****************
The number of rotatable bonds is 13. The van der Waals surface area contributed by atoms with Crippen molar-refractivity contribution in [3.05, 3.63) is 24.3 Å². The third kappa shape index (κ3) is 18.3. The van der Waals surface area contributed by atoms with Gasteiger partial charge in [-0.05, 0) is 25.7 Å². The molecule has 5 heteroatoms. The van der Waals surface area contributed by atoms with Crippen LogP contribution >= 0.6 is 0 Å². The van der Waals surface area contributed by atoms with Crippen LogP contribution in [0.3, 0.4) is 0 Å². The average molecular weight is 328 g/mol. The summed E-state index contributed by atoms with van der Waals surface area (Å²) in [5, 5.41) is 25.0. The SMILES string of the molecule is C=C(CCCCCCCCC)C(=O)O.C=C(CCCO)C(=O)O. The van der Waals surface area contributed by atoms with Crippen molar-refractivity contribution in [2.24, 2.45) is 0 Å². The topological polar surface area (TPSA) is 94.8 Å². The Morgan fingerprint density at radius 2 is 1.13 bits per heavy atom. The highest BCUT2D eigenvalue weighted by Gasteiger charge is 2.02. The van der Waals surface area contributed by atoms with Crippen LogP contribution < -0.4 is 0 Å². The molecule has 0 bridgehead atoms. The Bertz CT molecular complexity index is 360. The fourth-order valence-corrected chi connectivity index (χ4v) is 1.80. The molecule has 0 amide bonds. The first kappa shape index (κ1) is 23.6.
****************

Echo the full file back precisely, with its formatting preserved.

The number of rotatable bonds is 13. The van der Waals surface area contributed by atoms with Crippen molar-refractivity contribution in [3.05, 3.63) is 24.3 Å². The third kappa shape index (κ3) is 18.3. The van der Waals surface area contributed by atoms with Gasteiger partial charge in [-0.05, 0) is 25.7 Å². The molecule has 5 heteroatoms. The van der Waals surface area contributed by atoms with Crippen LogP contribution >= 0.6 is 0 Å². The van der Waals surface area contributed by atoms with Crippen LogP contribution in [0.3, 0.4) is 0 Å². The average molecular weight is 328 g/mol. The summed E-state index contributed by atoms with van der Waals surface area (Å²) in [5, 5.41) is 25.0. The SMILES string of the molecule is C=C(CCCCCCCCC)C(=O)O.C=C(CCCO)C(=O)O. The van der Waals surface area contributed by atoms with Crippen molar-refractivity contribution in [2.24, 2.45) is 0 Å². The topological polar surface area (TPSA) is 94.8 Å². The Morgan fingerprint density at radius 2 is 1.13 bits per heavy atom. The highest BCUT2D eigenvalue weighted by Gasteiger charge is 2.02. The van der Waals surface area contributed by atoms with Crippen LogP contribution < -0.4 is 0 Å². The molecule has 0 bridgehead atoms. The Bertz CT molecular complexity index is 360. The fourth-order valence-corrected chi connectivity index (χ4v) is 1.80. The molecule has 0 amide bonds. The first kappa shape index (κ1) is 23.6.